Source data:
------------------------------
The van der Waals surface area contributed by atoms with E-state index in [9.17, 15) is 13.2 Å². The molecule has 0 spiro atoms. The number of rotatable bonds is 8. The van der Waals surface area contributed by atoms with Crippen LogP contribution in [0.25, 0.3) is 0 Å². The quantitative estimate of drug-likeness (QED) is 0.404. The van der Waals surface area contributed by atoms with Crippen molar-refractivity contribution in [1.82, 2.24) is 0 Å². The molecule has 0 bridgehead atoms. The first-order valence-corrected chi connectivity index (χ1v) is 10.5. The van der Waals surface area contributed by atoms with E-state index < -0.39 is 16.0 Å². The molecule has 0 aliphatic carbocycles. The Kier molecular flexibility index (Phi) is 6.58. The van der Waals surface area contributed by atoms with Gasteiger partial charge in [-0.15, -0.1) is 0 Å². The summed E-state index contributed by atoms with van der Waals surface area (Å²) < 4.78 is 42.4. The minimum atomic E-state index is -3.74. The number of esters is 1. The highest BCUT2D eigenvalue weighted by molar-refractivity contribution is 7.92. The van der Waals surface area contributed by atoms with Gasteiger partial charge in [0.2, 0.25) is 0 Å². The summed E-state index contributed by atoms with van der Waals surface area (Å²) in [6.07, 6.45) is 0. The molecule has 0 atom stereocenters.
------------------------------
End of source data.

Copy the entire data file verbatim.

The van der Waals surface area contributed by atoms with E-state index in [9.17, 15) is 13.2 Å². The molecule has 0 spiro atoms. The number of rotatable bonds is 8. The van der Waals surface area contributed by atoms with Crippen LogP contribution in [0.25, 0.3) is 0 Å². The quantitative estimate of drug-likeness (QED) is 0.404. The van der Waals surface area contributed by atoms with Crippen molar-refractivity contribution in [1.82, 2.24) is 0 Å². The molecule has 0 bridgehead atoms. The first-order valence-corrected chi connectivity index (χ1v) is 10.5. The van der Waals surface area contributed by atoms with E-state index < -0.39 is 16.0 Å². The molecule has 0 aliphatic carbocycles. The Kier molecular flexibility index (Phi) is 6.58. The van der Waals surface area contributed by atoms with Gasteiger partial charge in [-0.15, -0.1) is 0 Å². The summed E-state index contributed by atoms with van der Waals surface area (Å²) < 4.78 is 42.4. The minimum atomic E-state index is -3.74. The number of esters is 1. The highest BCUT2D eigenvalue weighted by molar-refractivity contribution is 7.92. The van der Waals surface area contributed by atoms with Gasteiger partial charge in [0.2, 0.25) is 0 Å². The summed E-state index contributed by atoms with van der Waals surface area (Å²) in [6.07, 6.45) is 0. The molecule has 0 atom stereocenters.